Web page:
This research evaluates possible water impacts arising from creation of potent wastewaters during hydrothermal liquefaction (HTL) of organic wastes. Aqueous co-products (ACPs) arising from HTL of eight feedstocks contained very high concentrations of traditional wastewater pollutants: 100–3300 mg/L total nitrogen (N), 45–3600 mg/L total phosphorus (P), and 16,000–234,000 mg/L chemical oxygen demand (COD). pH was 4.4–8.8. These characteristics render ACP more noxious than relevant benchmark wastewaters. Adjustment of published energy ratio metrics to account for ACP treatment reveals that energy yield is moderately decreased, and energy consumption for COD, TN, and TP removal is of the same order of magnitude as liquefaction. Recovery of valuable nutrients (i.e., N and P) from ACP via precipitation could reduce the energy intensity of ACP management and mitigate its impact on energy recovery. In particular, precipitation-based nutrient recovery could enhance HTL's appeal as means to valorize waste into renewable energy and valuable scarce materials.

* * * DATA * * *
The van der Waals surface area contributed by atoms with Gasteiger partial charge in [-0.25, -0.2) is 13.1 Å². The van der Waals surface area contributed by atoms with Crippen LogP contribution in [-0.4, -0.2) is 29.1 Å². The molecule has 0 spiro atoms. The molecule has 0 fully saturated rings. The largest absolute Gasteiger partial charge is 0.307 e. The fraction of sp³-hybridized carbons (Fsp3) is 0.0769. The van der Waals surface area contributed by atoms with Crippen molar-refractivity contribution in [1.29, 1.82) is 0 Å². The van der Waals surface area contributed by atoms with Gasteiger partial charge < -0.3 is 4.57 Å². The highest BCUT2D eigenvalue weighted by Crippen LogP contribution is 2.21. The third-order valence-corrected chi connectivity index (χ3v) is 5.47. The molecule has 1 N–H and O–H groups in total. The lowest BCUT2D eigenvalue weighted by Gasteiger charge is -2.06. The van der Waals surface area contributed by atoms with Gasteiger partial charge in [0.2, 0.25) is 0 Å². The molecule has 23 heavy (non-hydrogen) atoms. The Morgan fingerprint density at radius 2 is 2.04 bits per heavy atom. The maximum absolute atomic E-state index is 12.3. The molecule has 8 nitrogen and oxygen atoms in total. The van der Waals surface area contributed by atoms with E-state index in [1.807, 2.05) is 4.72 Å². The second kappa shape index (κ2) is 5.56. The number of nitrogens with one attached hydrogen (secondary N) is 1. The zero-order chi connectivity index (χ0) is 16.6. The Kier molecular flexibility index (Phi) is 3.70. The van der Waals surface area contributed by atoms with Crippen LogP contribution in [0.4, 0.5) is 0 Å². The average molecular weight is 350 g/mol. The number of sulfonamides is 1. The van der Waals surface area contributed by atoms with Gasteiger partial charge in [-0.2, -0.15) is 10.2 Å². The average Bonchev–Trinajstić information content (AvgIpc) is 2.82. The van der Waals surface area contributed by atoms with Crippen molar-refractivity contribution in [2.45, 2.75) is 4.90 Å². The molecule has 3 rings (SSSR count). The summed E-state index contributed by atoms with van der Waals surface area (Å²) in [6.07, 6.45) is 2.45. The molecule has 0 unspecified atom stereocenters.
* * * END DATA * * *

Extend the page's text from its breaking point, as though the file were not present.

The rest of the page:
All Science Journal Classification (ASJC) codes
- Renewable Energy, Sustainability and the Environment
- Environmental Engineering
- Waste Management and Disposal